Southern view of Williamsburg.
This village is 8 miles from Northampton, and 103 from Boston. Population, 1,345.
The Williamsburg woollen, linen and cotton manufactory was incorporated in 1825, with a capital of $250,000. In 1837, there were 3 woollen mills; 42,150 yards of cloth were manufactured, valued at $69,235; males employed, 26; females, 25; capital invested, $33,700; value of flexible and japan buttons manufactured, $102,500; hands employed, 13 males and 105 females; capital invested, $39,000; value of axes manufactured, $6,106; value of augers, bitts, and bitt-stocks manufactured, $2,310; value of gimblets, screw-drivers, and punches manufactured, $4,066.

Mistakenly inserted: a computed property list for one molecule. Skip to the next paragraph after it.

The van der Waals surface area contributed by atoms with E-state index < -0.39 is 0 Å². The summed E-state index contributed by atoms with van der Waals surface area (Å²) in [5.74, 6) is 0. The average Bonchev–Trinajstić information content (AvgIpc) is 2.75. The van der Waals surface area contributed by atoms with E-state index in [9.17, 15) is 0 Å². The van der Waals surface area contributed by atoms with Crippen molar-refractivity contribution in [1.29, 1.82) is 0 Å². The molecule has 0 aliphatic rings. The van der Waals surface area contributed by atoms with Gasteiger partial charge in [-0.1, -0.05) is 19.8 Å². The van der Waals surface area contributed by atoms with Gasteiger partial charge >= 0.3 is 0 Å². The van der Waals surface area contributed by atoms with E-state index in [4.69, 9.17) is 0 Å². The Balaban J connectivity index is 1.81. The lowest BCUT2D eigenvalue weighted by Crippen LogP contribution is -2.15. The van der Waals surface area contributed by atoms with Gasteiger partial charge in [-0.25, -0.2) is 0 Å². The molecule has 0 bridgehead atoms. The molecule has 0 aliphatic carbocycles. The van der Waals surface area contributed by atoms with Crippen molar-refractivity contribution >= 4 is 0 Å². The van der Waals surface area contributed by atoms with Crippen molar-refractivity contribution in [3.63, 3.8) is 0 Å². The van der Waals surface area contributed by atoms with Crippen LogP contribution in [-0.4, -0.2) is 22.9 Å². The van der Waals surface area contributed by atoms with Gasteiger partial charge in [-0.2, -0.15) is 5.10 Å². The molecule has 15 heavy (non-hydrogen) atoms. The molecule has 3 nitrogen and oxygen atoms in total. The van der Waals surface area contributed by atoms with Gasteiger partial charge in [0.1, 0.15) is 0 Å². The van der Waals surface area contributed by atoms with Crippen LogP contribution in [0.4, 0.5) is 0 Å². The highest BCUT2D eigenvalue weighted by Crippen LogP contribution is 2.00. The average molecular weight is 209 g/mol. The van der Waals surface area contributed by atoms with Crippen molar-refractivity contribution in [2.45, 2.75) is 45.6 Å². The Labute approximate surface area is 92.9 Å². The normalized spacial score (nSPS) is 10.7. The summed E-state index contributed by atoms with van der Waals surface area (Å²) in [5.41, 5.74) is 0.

THIS town was incorporated in 1768. The Rev. Jonathan Huntington appears to have been the first minister in the place. He died in 1780, aged 48; his successor in the ministry was Rev. Josiah Spaulding, who died in 1803; the next minister was Rev. Jonathan L. Pomeroy, who died in 1836, aged 67. The next minister was Rev. Henry Adams, who was settled in 1833.
This township occupies an elevated situation near the center of the Green mountain range, upon its eastern declivity. The waters in this township are discharged into the Connecticut by the Westfield river, the principal branch of which washes the south-west boundary of the town, and other branches pass through the middle and north-east parts. It is one of the best townships of land in this vicinity; the surface is handsome and pleasant, and much of the soil rich and productive, producing grain, fruits, &c. In 1837, there were in this town 9,050 merino sheep; wool produced, 27,000 lbs.; average weight of fleece, 3 lbs.; value of wool, $16,875; capital invested, $25,000; value of curtains manufactured, $10,125;